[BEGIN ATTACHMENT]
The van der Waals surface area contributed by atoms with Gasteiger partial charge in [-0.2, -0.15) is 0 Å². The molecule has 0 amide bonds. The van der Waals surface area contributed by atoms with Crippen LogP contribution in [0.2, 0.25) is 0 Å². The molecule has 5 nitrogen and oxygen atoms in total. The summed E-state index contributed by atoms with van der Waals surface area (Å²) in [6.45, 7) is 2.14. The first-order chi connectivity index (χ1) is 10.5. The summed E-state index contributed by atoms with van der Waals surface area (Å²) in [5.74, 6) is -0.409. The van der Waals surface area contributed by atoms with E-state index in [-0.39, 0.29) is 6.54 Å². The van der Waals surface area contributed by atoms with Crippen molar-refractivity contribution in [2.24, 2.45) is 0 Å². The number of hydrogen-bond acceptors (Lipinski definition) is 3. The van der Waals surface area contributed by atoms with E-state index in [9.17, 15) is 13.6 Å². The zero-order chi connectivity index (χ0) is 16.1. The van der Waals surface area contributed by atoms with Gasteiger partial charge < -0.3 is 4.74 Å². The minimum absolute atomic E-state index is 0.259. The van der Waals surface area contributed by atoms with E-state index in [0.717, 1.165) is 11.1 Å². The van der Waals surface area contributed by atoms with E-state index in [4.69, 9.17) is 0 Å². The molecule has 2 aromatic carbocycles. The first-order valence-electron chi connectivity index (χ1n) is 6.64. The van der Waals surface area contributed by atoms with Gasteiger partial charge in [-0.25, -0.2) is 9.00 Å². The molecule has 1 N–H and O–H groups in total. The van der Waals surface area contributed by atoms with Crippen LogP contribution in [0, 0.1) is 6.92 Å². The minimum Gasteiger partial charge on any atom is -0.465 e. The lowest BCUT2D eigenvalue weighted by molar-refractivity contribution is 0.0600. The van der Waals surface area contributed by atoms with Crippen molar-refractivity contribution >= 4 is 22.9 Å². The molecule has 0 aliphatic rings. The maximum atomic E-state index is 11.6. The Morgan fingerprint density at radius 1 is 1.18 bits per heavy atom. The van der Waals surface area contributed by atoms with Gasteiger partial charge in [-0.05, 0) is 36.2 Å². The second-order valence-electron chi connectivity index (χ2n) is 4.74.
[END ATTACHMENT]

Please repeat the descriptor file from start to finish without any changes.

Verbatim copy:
The van der Waals surface area contributed by atoms with Gasteiger partial charge in [-0.2, -0.15) is 0 Å². The molecule has 0 amide bonds. The van der Waals surface area contributed by atoms with Crippen LogP contribution in [0.2, 0.25) is 0 Å². The molecule has 5 nitrogen and oxygen atoms in total. The summed E-state index contributed by atoms with van der Waals surface area (Å²) in [6.45, 7) is 2.14. The first-order chi connectivity index (χ1) is 10.5. The summed E-state index contributed by atoms with van der Waals surface area (Å²) in [5.74, 6) is -0.409. The van der Waals surface area contributed by atoms with E-state index in [-0.39, 0.29) is 6.54 Å². The van der Waals surface area contributed by atoms with Crippen molar-refractivity contribution in [2.24, 2.45) is 0 Å². The number of hydrogen-bond acceptors (Lipinski definition) is 3. The van der Waals surface area contributed by atoms with E-state index in [9.17, 15) is 13.6 Å². The zero-order chi connectivity index (χ0) is 16.1. The van der Waals surface area contributed by atoms with Gasteiger partial charge < -0.3 is 4.74 Å². The minimum absolute atomic E-state index is 0.259. The van der Waals surface area contributed by atoms with E-state index in [0.717, 1.165) is 11.1 Å². The van der Waals surface area contributed by atoms with E-state index in [4.69, 9.17) is 0 Å². The molecule has 2 aromatic carbocycles. The first-order valence-electron chi connectivity index (χ1n) is 6.64. The van der Waals surface area contributed by atoms with Gasteiger partial charge in [-0.25, -0.2) is 9.00 Å². The molecule has 1 N–H and O–H groups in total. The van der Waals surface area contributed by atoms with Crippen LogP contribution in [0, 0.1) is 6.92 Å². The minimum Gasteiger partial charge on any atom is -0.465 e. The lowest BCUT2D eigenvalue weighted by molar-refractivity contribution is 0.0600. The van der Waals surface area contributed by atoms with Crippen molar-refractivity contribution >= 4 is 22.9 Å². The molecule has 0 aliphatic rings. The maximum atomic E-state index is 11.6. The Morgan fingerprint density at radius 1 is 1.18 bits per heavy atom. The van der Waals surface area contributed by atoms with Gasteiger partial charge in [-0.05, 0) is 36.2 Å². The second-order valence-electron chi connectivity index (χ2n) is 4.74.